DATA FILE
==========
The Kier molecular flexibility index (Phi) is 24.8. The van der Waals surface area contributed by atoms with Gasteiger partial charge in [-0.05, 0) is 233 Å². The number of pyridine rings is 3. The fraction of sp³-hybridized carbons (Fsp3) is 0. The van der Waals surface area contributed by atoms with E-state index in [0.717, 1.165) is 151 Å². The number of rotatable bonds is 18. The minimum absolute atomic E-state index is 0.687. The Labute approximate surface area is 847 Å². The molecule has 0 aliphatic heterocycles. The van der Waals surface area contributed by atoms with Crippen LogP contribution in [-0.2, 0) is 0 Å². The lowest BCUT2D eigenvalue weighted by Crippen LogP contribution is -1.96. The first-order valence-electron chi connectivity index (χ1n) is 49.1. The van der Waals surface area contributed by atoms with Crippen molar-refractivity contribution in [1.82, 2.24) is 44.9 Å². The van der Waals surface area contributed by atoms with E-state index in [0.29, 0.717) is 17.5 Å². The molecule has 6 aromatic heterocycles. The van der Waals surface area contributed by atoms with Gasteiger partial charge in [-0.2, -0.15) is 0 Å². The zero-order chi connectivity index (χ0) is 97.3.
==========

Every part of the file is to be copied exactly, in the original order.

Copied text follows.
The Kier molecular flexibility index (Phi) is 24.8. The van der Waals surface area contributed by atoms with Gasteiger partial charge in [-0.05, 0) is 233 Å². The number of pyridine rings is 3. The fraction of sp³-hybridized carbons (Fsp3) is 0. The van der Waals surface area contributed by atoms with E-state index in [0.717, 1.165) is 151 Å². The number of rotatable bonds is 18. The minimum absolute atomic E-state index is 0.687. The Labute approximate surface area is 847 Å². The molecule has 0 aliphatic heterocycles. The van der Waals surface area contributed by atoms with Crippen LogP contribution in [-0.2, 0) is 0 Å². The lowest BCUT2D eigenvalue weighted by Crippen LogP contribution is -1.96. The first-order valence-electron chi connectivity index (χ1n) is 49.1. The van der Waals surface area contributed by atoms with Crippen molar-refractivity contribution in [1.82, 2.24) is 44.9 Å². The van der Waals surface area contributed by atoms with E-state index in [0.29, 0.717) is 17.5 Å². The molecule has 6 aromatic heterocycles. The van der Waals surface area contributed by atoms with Gasteiger partial charge in [-0.2, -0.15) is 0 Å². The zero-order chi connectivity index (χ0) is 97.3.